Link to the challenge: http://terribleminds.com/ramble/2012/02/10/flash-fiction-challenge-the-unlikable-protagonist/
Meyer turned away from the counter, where the chewing-gum-chewing young lady was preparing his latte, and ran his gaze over the interior of the coffee shop. He frowned. A young couple had just grabbed the table he had wanted and the rest of the place was packed.
The woman sat down and started gently pushing and pulling a baby carriage to rock the baby to sleep, while her boyfriend or husband brought the menus. Apparently they were planning to stay for a while and eat.
The woman looked tired, which was only natural for a new mom. The man, who walked up to the counter to place their orders, smelled vaguely of sour milk and baby spit-up. Meyer turned his head away from the smell. He understood their need to get out of the house, go to a café and pretend that they were still young and free, but his was annoyed that they had to sit here and take up all the space with their baby carriage. If it hadn't been there, there would have been enough room at the table for a third person.
He found a scrap of paper in his pocket, along with a pen, and quickly scribbled the phone number of a young lady of his acquaintance. Then he reached out and took his latte, while at the same time, letting the paper slide into the man's pocket.
Meyer idly wondered what would happen. Would the woman find the paper and be furious? Or would the man find it first, and be intrigued and try to call the number? Meyer was rooting for the last option, which promised the most drama, since the young lady, who the number belonged to, was of a most persuasive nature. He could already imagine all the domino tiles falling, one after another, ending in the destruction of the relationship.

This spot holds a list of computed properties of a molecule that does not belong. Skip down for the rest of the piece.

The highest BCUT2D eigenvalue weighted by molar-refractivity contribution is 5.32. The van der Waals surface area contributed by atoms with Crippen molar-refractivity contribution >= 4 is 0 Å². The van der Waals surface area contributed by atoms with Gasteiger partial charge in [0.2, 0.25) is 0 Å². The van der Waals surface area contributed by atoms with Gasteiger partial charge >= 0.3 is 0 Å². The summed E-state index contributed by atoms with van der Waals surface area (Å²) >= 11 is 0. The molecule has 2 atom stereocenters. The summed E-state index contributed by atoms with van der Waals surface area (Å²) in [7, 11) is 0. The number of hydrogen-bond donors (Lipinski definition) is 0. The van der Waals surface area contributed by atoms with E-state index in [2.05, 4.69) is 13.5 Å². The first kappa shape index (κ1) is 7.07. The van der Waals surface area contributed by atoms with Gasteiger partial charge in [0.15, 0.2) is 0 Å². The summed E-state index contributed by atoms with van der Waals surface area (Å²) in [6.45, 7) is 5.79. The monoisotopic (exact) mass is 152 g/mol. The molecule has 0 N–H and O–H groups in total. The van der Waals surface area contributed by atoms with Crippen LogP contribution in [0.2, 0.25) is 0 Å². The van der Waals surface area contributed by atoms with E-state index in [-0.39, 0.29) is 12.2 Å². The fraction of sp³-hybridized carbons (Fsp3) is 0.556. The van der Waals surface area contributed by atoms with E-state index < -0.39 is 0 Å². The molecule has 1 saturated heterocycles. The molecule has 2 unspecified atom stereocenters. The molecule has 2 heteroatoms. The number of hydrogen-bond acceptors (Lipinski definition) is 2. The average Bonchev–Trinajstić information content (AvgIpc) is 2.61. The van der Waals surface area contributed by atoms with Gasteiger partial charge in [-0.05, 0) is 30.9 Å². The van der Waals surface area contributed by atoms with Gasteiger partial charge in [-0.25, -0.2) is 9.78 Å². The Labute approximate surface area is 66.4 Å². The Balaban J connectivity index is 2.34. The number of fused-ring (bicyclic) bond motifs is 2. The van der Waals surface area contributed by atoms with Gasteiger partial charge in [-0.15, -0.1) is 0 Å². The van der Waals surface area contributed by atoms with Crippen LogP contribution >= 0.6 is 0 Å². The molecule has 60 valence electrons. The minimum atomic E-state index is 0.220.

He went outside with his latte and took one of the blankets that was lying on the chairs. He shot an accusatory look at the young couple, but they didn't look at him, hadn't even noticed him. If, against all likelihood, they did not blow up over the phone number, but simply thought it a bad joke, they wouldn't remember him and even if they did, they would have no idea what they had done to deserve this. From their point of view, they had simply gone into a coffee shop and sat down at a vacant table.
Meyer turned away from the window and sipped his latte. It was on the lukewarm side of 'not warm enough'. He frowned. He was going to drink it anyway; lukewarm latte was better than no latte and he needed it, but now he would have to spend his coffee break figuring out what to do about the barista.